Dilatometric Study of the Electrochemical Intercalation of Bis(trifluoromethanesulfonyl) imide and Hexafluorophosphate Anions into Carbon-Based Positive Electrodes

Thursday, October 15, 2015: 09:30
105-A (Phoenix Convention Center)
J. M. Huesker (MEET Battery Research Center, University of Münster), M. Winter (University of Muenster, MEET Battery Research Center, MEET Battery Research Center, University of Muenster), and T. Placke (University of Muenster, MEET Battery Research Center)
“Dual-ion cells” are electrochemical energy storage devices that employ graphitic carbons as positive electrode material. The electrolyte in this cell system does not only behave as a charge carrier but also as active material.[1] The negative electrode in the dual-ion system can be built up by typical anode materials for lithium ion cells such as lithium metal, lithium titanate (Li4Ti5O12, LTO) or graphite.[2] During charging, the anions of the electrolyte are intercalated into the layered structure of the graphite positive electrode, while the lithium ions of the electrolyte deposit on the surface of the metallic lithium negative electrode. The gallery height expansion for graphite positive electrodes by bis(trifluoromethanesulfonyl) imide (TFSI-) intercalation is around 140%[3] and 130% if hexafluorophosphate (PF6-) is intercalated.[4] On discharge, both ions are stripped/de-intercalated and solvated again in the electrolyte. Furthermore several carbon materials like graphite, carbon black or carbon nanofibers are applied as conductive additives in high voltage cathodes. At potentials above 4.5 V vs. Li/Li+, major problems are related to electrolyte degradation and to anion and solvent co-intercalation. Co-intercalation can lead to the destruction of the carbon structure (exfoliation) and therefore to continuous electrolyte degradation.[5,6] The method of electrochemical dilatometry has been used since the 1970s to investigate the height change of layered host compounds when a guest molecule or ion is inserted.[7] The Li+ intercalation into different types of graphite or the BF4-intercalation into carbons are two examples that were already investigated using the electrochemical dilatometer (ECD-1), which was developed by Hahn et al.[8,9] The complete electrode height change or the electrode height change per cycle can be calculated. An illustration of the ECD-1 cell core is presented in Figure 1.

In this work, we report the intercalation of TFSI- and PF6- anions into graphitic and carbon black-based positive electrodes from an ionic liquid-based and organic solvent-based electrolyte using LiTFSI and LiPF6 as the conductive salts.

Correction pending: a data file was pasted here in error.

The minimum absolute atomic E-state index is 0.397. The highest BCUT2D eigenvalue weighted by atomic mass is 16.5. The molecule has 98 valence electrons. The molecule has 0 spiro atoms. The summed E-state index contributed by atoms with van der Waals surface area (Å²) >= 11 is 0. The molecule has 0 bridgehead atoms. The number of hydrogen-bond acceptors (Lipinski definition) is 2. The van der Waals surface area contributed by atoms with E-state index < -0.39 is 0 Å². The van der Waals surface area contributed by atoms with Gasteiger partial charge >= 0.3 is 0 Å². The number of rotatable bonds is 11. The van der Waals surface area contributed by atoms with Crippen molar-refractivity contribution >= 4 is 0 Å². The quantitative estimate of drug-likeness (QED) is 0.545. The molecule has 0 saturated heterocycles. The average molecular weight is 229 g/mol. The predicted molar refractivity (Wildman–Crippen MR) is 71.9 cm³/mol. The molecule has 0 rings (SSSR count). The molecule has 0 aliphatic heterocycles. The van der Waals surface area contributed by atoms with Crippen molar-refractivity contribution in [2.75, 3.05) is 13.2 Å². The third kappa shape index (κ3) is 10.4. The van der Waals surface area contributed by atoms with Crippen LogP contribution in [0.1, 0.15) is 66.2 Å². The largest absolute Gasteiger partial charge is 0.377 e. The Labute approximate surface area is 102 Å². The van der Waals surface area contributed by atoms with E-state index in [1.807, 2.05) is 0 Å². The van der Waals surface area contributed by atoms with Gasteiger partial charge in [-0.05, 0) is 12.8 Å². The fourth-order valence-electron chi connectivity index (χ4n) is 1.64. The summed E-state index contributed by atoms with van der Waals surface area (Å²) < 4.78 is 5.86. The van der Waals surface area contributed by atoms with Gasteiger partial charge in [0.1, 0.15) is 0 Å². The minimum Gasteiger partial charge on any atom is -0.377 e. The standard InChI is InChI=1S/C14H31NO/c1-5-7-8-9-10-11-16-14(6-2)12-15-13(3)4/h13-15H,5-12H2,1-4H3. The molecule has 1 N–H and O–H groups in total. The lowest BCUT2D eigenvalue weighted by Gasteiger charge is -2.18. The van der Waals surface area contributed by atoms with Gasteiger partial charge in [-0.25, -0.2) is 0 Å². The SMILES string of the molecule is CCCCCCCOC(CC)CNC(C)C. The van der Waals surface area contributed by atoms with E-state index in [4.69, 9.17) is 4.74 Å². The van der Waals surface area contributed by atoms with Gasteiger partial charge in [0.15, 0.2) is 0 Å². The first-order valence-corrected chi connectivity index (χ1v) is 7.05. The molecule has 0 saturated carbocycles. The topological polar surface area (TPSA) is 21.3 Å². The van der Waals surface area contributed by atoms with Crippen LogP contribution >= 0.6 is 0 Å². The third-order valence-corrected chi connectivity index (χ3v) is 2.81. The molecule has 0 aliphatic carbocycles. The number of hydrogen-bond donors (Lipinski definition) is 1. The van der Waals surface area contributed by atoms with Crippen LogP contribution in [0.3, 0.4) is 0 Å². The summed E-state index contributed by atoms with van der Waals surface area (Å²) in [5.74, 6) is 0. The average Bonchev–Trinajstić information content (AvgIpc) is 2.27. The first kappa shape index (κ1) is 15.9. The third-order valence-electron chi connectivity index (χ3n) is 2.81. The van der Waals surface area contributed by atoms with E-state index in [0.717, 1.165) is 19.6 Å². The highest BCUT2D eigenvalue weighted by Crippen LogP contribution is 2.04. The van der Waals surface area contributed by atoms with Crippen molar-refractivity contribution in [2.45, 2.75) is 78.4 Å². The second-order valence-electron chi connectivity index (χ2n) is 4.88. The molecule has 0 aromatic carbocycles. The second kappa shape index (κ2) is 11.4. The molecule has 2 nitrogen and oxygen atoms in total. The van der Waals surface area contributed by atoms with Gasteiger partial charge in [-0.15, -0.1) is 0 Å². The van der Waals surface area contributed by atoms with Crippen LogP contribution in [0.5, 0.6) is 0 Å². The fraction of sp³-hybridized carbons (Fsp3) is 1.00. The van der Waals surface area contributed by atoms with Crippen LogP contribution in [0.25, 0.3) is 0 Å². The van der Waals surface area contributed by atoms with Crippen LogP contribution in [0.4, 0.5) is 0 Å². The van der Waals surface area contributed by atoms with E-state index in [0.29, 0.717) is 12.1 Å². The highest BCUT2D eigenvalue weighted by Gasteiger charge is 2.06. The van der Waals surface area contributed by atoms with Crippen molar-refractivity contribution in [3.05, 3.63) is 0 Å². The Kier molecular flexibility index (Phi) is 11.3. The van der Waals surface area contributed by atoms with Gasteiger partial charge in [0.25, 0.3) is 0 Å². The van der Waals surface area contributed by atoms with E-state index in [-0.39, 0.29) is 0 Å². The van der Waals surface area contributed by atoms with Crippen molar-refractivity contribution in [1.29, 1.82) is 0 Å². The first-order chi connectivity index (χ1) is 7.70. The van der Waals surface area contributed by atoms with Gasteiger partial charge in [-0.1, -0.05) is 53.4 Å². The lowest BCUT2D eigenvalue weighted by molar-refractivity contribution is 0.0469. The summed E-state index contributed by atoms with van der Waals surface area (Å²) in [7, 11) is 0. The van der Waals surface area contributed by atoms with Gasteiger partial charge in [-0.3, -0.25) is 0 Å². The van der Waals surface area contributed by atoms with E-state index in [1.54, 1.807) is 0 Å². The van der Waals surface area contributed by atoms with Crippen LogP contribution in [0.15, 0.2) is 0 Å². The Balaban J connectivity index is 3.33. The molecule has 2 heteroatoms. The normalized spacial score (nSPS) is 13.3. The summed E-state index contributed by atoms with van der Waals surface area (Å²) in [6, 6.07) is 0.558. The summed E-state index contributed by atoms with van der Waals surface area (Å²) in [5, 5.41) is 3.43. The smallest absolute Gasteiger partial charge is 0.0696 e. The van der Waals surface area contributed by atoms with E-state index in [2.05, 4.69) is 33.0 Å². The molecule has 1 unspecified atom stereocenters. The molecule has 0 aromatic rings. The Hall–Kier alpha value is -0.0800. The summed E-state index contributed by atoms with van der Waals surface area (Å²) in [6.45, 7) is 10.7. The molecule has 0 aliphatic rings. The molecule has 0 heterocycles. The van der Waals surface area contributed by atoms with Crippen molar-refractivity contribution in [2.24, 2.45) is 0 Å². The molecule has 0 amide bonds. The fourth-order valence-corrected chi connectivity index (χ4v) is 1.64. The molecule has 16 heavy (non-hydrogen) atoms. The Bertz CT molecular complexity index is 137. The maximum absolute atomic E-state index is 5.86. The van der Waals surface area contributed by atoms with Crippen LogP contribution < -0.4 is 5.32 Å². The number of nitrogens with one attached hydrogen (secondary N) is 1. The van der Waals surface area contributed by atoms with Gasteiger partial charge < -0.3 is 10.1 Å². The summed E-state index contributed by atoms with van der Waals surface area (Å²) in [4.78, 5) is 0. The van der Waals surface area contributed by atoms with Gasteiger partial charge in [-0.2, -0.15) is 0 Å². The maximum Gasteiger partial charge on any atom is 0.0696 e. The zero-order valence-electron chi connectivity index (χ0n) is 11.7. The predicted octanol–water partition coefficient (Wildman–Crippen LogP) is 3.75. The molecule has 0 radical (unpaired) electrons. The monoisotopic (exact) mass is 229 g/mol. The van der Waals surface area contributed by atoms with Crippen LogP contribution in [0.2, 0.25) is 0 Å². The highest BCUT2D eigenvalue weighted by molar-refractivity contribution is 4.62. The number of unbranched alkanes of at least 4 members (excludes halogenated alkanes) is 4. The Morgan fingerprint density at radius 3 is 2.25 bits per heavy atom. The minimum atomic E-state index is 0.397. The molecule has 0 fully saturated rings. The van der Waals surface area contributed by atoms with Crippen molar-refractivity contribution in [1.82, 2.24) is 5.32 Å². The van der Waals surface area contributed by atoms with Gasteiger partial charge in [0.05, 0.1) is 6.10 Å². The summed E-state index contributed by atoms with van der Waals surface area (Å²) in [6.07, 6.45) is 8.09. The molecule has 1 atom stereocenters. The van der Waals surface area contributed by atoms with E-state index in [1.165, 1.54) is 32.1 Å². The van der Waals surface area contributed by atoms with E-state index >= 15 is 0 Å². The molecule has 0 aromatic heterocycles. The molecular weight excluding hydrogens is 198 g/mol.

Furthermore, we investigated the influence of two electrode binders, namely sodium-carboxymethyl cellulose (CMC) and poly(vinylidene diflouride) (PVdF) on the electrochemical intercalation/de-intercalation behavior of the electrode. Especially, the influence of the electrode binder on the electrode expansion behavior and the electrode material stability are discussed. Additionally, the influence of a constant voltage step at the upper cut-off potential and the influence of a higher operation temperature of 60 °C on the electrode expansion are discussed.

Figure 1: Illustration of the in-situelectrochemical dilatometer cell (ECD-1 (EL-Cell GmbH)). 1: Metal membrane; 2: Working electrode (WE); 3: Glass T-frit; 4: Metallic lithium (CE); 5: CE plunger; 6: Sensor tip; 7: Spacer disc; 8: RE with metallic lithium on top.


[1] T. Placke, O. Fromm, S.F. Lux, P. Bieker, S. Rothermel, H.W. Meyer, S. Passerini, M. Winter, J. Electrochem. Soc., 159 (2012) A1755-A1765.

[2] S. Rothermel, P. Meister, G. Schmuelling, O. Fromm, H.W. Meyer, S. Nowak, M. Winter, T. Placke, Energy & Environmental Science, 7 (2014) 3412-3423.

[3] G. Schmuelling, T. Placke, R. Kloepsch, O. Fromm, H.-W. Meyer, S. Passerini, M. Winter, J. Power Sources, (2013).

[4] J. A. Read, J. Phys. Chem. C, DOI: 10.1021/jp5115465.

[5] X. Qi , B. Blizanac , A. DuPasquier, T. Placke, P. Meister, M. Oljaca, J. Li, M. Winter, Phys.Chem.Chem.Phys.,16 (2014), 25306.

[6] O. Fromm,P. Meister P, X. Qi, S. Rothermel, J. Huesker, H. Meyer, M. Winter, T. Placke, ECS Transactions, 58 (14) 55-65 (2014).

[7] A. Metrot, P. Willmann, A. Herold, Mater. Sci. Eng., 31 (1977) 83-86.

[8] M. Hahn, O. Barbieri, R. Gallay, R. Kotz, Carbon, 44 (2006) 2523-2533.

[9] M. Hahn, H. Buqa, P.W. Ruch, D. Goers, M.E. Spahr, J. Ufheil, P. Novak, R. Kotz, Electrochem. Solid St., 11 (2008) A151-A154.